Social media is a fraudster’s heaven. There are billions of targets – Facebook itself had over 2.6 billion monthly active users in the first quarter of 2020. Because of the very nature of these platforms, users can be quite careless about the amount of personal information they post.
For cybercriminals, social media offers a perfect platform to carry out their attacks. Unsuspecting users can be tricked into giving away financial details or, even worse, transferring money. Data can be mined to launch intricate phishing attempts or steal identities. Users can be coerced to click links that inject malware or keyloggers into the system. The possibilities are endless.
Here’s a brief breakdown of some common financial frauds:
You received a message from a close friend on a social media website you both frequent. It sounds pretty innocuous. Your friend is asking for help. He’s (or she) on a vacation and has lost their wallet. It’s a distressing situation. He sounds very upset and is pleading you for help. He provides his account details as well.
Of course, you want to be a good friend. And your mate has helped out so many times earlier, hasn’t he? Why should you think twice?
This is a common scamming technique to rob you of money. For all you know, your friend’s social media account has been compromised. That message was not even sent by him. When you send the money, it won’t go to your friend but to the person who has compromised his account.
Be extremely wary when receiving these kinds of messages. Call up your friend and find out the circumstances for yourself. Never go by just a message, no matter how convincing it sounds.
There’s a saying that’s as old as the Internet – there’s no such as thing as a free lunch. And, with the rise of social media, it’s more than important to remember that truism.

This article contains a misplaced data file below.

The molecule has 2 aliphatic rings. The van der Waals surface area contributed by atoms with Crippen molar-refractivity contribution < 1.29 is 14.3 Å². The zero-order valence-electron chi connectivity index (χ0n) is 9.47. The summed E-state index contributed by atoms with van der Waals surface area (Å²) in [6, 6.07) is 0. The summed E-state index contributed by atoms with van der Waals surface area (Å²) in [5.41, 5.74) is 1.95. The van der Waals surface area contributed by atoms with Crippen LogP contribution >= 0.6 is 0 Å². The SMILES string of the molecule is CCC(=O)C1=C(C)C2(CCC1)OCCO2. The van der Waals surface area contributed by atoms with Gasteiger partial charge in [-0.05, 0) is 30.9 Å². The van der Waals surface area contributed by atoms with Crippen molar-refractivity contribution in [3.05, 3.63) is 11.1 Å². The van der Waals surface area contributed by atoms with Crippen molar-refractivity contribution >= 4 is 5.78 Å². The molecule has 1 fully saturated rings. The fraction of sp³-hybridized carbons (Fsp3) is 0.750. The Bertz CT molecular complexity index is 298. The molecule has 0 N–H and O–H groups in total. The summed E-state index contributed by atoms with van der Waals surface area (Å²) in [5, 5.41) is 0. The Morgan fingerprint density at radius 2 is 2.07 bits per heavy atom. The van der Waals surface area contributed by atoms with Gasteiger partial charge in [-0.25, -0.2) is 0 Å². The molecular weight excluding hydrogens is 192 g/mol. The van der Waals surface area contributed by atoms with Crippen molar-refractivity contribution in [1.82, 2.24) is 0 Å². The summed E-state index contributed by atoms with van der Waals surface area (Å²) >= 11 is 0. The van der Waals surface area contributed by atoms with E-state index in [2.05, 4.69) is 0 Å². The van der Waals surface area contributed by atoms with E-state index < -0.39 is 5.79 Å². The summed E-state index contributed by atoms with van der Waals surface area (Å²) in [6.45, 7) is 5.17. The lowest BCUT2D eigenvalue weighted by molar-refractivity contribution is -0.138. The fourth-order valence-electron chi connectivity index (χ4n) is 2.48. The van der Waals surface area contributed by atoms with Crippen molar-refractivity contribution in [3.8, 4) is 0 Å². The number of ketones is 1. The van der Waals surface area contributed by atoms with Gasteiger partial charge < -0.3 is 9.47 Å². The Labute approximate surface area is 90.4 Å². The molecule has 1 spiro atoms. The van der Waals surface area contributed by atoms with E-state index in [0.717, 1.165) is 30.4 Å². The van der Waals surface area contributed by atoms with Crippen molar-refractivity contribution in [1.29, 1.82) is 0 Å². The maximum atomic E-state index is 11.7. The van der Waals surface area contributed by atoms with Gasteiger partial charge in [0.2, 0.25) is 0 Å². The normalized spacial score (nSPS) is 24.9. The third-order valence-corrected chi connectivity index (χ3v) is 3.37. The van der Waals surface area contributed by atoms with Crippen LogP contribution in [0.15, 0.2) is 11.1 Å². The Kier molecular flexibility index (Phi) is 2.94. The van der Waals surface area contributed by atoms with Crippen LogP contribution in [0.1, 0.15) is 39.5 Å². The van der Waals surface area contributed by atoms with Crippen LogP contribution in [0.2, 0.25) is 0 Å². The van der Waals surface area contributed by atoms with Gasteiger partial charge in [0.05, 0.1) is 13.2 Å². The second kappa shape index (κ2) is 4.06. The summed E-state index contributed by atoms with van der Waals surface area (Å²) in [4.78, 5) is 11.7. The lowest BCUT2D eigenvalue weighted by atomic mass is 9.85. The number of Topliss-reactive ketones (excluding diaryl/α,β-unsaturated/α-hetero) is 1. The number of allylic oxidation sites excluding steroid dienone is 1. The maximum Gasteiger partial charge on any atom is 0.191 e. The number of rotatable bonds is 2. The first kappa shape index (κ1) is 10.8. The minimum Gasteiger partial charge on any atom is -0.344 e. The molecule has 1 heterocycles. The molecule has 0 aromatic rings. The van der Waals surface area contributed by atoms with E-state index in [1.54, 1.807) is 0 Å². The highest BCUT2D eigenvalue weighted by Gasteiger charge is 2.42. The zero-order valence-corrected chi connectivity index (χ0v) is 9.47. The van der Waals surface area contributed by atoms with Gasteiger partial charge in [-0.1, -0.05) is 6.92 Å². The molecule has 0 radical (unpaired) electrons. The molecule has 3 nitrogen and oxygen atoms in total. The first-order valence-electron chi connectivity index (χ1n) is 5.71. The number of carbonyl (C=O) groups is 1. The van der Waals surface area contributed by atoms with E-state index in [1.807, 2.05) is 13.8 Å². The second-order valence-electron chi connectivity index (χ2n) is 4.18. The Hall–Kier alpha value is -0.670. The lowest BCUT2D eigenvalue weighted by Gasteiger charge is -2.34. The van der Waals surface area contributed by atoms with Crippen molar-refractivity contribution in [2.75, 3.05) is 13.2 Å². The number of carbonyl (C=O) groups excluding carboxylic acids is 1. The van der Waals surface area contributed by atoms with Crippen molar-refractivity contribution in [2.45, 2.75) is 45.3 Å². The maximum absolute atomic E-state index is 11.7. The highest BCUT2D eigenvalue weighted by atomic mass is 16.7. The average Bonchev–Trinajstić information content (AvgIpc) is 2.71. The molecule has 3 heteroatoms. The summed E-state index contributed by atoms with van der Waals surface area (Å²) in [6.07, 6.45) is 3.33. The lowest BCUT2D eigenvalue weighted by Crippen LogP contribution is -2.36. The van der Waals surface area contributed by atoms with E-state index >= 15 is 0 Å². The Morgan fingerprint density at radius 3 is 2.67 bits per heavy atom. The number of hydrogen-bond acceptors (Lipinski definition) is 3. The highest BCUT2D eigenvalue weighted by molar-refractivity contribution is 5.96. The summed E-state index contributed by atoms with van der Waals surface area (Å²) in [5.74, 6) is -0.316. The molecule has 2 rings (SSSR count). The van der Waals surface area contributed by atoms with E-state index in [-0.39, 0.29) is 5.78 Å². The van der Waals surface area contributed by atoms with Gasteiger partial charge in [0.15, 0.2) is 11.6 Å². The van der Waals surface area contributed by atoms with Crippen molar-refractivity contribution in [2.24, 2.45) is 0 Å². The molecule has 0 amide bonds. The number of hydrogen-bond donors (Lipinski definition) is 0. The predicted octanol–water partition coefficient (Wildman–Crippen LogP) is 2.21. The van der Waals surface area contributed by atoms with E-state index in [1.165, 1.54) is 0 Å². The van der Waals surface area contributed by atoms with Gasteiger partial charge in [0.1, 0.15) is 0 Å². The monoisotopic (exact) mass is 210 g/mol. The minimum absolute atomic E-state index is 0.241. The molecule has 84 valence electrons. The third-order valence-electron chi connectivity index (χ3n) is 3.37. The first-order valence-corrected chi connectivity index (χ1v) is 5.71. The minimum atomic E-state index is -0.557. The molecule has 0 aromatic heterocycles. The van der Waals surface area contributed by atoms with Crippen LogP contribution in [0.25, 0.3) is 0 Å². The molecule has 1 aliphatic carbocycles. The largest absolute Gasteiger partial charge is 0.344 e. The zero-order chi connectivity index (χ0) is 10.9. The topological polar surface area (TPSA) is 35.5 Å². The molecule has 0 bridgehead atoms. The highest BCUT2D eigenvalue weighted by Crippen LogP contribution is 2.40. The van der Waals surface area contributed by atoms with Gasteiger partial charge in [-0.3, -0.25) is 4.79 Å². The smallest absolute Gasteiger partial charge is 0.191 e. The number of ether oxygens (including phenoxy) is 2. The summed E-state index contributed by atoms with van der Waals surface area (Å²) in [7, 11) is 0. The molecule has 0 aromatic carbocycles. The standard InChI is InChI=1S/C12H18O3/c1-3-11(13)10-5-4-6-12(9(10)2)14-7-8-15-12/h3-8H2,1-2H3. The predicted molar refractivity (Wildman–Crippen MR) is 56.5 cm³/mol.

That’s why if something seems too good to be true, there’s a catch somewhere. Be wary of messages from your friends or companies which claim you just need to click on a link to get some free stuff. Most of the time, these links will lead you to third-party websites that are infected with malware. In other cases, they will ask you to provide personal details, including financial information in exchange for your so-called “free gift”. Most of the time, there is nothing free – it’s a good scam.
Remember Cambridge Analytica? The scandal which took Facebook and the larger social media world by storm started off by unsuspecting people taking innocuous personality quizzes. These continue to be popular on social media and people love taking them in the belief that they’re not really harmful.
But, as the Cambridge Analytica scandal proved, the people who host these quizzes only do so to mine large amounts of user data. That user data can be used for many purposes – financial impersonation, targeting of specific types of ads, phishing attempts, and more. Think twice before trying to find out whether you have a “Y” type of personality or why your favorite color is yellow and what it means about your personality. It probably isn’t worth it.